This year may feel unique in terms of crazy events, but when we reflect on things from our past, it helps to put our challenges, and successes, in perspective. Here’s hoping that the rest of 2020 will be memorable for the best of reasons!

This Month in History: June

If there’s one thing we know, it’s that we’re living in unprecedented times. But as big and life changing as things feel these days, we can look back through history and see that a few people can change history, and that living one’s best life is the most important thing they can do to change the world.

Massacre at Tienanmen Square

Months of student-led protests in Beijing resulted in a military crackdown and the deaths of hundreds or thousands of protesters and bystanders. Protesters were demonstrating in favor of increased transparency, democracy, and freedom of speech. After weeks of growing frustration, the government called in more than 300,000 soldiers to counter the protests on June 4, 1989.

Soldiers used force in several instances, including driving a tank into a group of protesters, firing on unarmed students and other acts of violence. The next day, a lone protester stood in Tienanmen Square, blocking a line of tanks,  and becoming the face of the protest.

Tiananmen Square (Google Maps)
Tiananmen Square

Robert F. Kennedy is Assassinated

Just a few years after the assassination of his brother, President John F. Kenned, Robert F. Kennedy was running for the Democratic nomination for president. He held an election night celebration at the Ambassador Hotel in Los Angeles, California on June 5, 1968.

After the event, he and his security team were leaving the hotel through the kitchen when he was shot by Sirhan Sirhan. He died the next day. His assassination was one of many in the decade, contributing to the tumultuous and chaotic feeling of the 1960s politically and socially as people fought for change and looked for stability at the same time.

Ambassador Hotel (former) (Google Maps)
Ambassador Hotel (former)

Medgar Evers is Murdered in Mississippi

Medgar Evars was an African American civil rights activist in Mississippi. He worked for integrated education and for the NAACP. He was a target of white supremacists and anti-integration advocates. Threats were so serious that even his children were trained in how to respond to an attack.

On June 12, 1963, he was shot in his driveway. He died later that evening after achieving the dubious groundbreaking distinction of being the first African American admitted to an all-white hospital in Mississippi. He was buried on June 19 in Arlington Cemetery. His assassin was originally acquitted, but convicted in 1994.

Medgar Evers Murder (StreetView)
Medgar Evers Murder

Watergate Hotel Break-in

In the nighttime hours of June 17, 1972, five men were arrested inside the Democratic National Committee headquarters in the Watergate Office Building in Washington, D.C. They were hired by people tied to the Nixon reelection campaign, and as the investigation went on, it was clear that President Nixon himself was deeply involved in illegal activities intended to help him win reelection.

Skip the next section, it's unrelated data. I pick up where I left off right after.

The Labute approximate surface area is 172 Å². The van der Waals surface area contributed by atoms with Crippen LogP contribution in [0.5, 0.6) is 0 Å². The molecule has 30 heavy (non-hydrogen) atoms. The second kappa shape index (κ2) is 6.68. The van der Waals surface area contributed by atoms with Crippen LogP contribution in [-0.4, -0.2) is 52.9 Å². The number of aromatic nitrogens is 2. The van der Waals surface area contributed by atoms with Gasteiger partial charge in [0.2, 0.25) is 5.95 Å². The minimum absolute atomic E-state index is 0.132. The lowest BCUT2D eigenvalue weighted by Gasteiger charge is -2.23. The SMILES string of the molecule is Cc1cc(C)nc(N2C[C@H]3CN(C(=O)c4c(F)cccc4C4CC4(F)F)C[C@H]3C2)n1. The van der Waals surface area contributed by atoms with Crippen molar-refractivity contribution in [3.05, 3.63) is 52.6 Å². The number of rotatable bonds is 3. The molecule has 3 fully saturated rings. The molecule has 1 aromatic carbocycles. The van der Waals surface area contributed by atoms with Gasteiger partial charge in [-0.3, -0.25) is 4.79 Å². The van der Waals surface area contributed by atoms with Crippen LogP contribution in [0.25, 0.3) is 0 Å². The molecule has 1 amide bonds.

The arrests led to a years-long investigation and the resignation of President Nixon to avoid impeachment and removal by the House of Representatives and Senate.

Watergate Hotel (Birds Eye)
Watergate Hotel

Napoleon is Defeated at Waterloo

Napoleon Bonaparte rose to prominence and eventual power after the mess of the French Revolution. Being Emperor of France wasn’t enough, and Napoleon spent a decade invading other European countries and acquiring more territory. He was pushed from power in 1814, but came back in 1815.

The major powers of Europe formed a coalition to defeat Napoleon, and on June 18, 1815, armies from England, Prussia, and other countries met Napoleon’s army and defeated them just outside the Belgian town of Waterloo. Napoleon abdicated days later, this time for good. Europe formed new alliances that maintained peace for decades and laid the groundwork for the alliances that would lead to World War I.

Lion hill of Waterloo (Google Maps)
Lion hill of Waterloo

Berlin Airlift Begins

After World War II, control over Germany was divided among the victors: United States, Great Britain, France, and the USSR. The capitol Berlin was also divided. Because Berlin was deep inside the Soviet zone, it was difficult to keep the western side supplied.

In 1948, the USSR cut off all roads and train supply routes in an effort to gain total control over the city. Starting on June 26, 1948, the three allied countries airlifted in food and supplies to keep the city supplied. After more than a year, 2.3 million tons of supplies, and airplanes landing nearly every 30 seconds, the Soviets backed down and opened up the traditional supply routes.

The Berlin Airlift was the first of many tense conflicts between the USSR and the west during the Cold War.

Berlin airlift DC-4 at Tempelhof Airport (Google Maps)
Berlin airlift DC-4 at Tempelhof Airport

Assassination of Franz Ferdinand

While all political assassinations are intended to cause chaos, likely no single assassination has had a greater impact on the world than the assassination of Franz Ferdinand, the presumptive heir to the throne of Austria-Hungary. He was killed on June 28, 1914, while traveling in a motorcade in Sarajevo by a young revolutionary. His death, and that of his wife Sophie, had global importance because they set of a chain of events that caused World War I, and the deaths of more than 40 million soldiers and civilians worldwide.